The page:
I was having a discussion with a correspondent about how to organize a Polywell Fusion engineering program. I though I had discussed that here but it turns out that I made my remarks at NASA Spaceflight. So I would like to revise and extend those remarks.
Since I'm thinking along Manhattan Project lines I think we need a name for our little venture. I propose the "Rock River Engineering District". I don't know, it just came to me. So how should the Rock River Engineering District be organized?
We start with a project management (PM) team with representatives from each of the labs and the main functional groups. Project management is above all responsible for results. Budgets and schedules too. The job of PM is to make sure all the horses are pulling in the same direction.
Now what about project teams? Start with a power reactor group. A thermal group. An electrical group (power and control). A test reactor group. And a support group consisting of mathematicians, metallurgists, electronic design, etc. and administrative support - purchasing, contracts, etc.
The reactor group alone is going to have to have subgroups: electron guns, fuel injection, vacuum group, magnetics group, collection grid group, plasma physics. Possibly others - all working with the thermal group. Plus you want to have some mathematicians on staff for helping the engineers with the hard stuff. Reduce the engineering to algebra/trig or computer programs with graphical and table outputs.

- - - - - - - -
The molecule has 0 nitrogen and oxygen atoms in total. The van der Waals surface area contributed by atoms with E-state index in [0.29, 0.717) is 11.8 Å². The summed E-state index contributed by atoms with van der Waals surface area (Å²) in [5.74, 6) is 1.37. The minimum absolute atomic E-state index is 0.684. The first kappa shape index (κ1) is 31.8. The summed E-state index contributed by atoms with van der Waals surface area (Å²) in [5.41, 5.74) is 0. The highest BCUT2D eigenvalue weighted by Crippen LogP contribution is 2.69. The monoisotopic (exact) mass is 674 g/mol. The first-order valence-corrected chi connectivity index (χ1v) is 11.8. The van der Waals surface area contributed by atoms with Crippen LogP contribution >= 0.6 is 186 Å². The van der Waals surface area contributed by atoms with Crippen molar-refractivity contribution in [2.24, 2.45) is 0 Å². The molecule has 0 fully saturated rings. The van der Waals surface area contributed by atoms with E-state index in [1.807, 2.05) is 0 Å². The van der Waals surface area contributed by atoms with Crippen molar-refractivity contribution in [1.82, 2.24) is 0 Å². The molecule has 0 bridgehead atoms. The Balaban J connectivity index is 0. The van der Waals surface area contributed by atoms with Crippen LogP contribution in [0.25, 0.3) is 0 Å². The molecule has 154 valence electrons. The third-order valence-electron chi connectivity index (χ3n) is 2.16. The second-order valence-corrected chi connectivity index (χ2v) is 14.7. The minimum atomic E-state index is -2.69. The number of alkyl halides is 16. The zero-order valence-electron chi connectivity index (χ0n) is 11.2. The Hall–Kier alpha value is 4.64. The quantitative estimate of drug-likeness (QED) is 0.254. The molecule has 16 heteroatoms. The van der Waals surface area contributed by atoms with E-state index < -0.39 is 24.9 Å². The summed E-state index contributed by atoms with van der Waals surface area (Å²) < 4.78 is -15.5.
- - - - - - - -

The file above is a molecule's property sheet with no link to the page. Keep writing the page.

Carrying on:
Then you have to have some one who can ride heard on this collection of prima donnas. If they aren't prima donnas I don't want them on the program. Think Manhattan Project. Or Rickover re: nuke subs. We want very smart experienced people with an excess of confidence. With a pessimist riding herd.
I think it took the Naval reactor group from 1948 to 1953 to get delivery of the sub reactor prototype. With 6 years prior experience in low power and low power density reactors.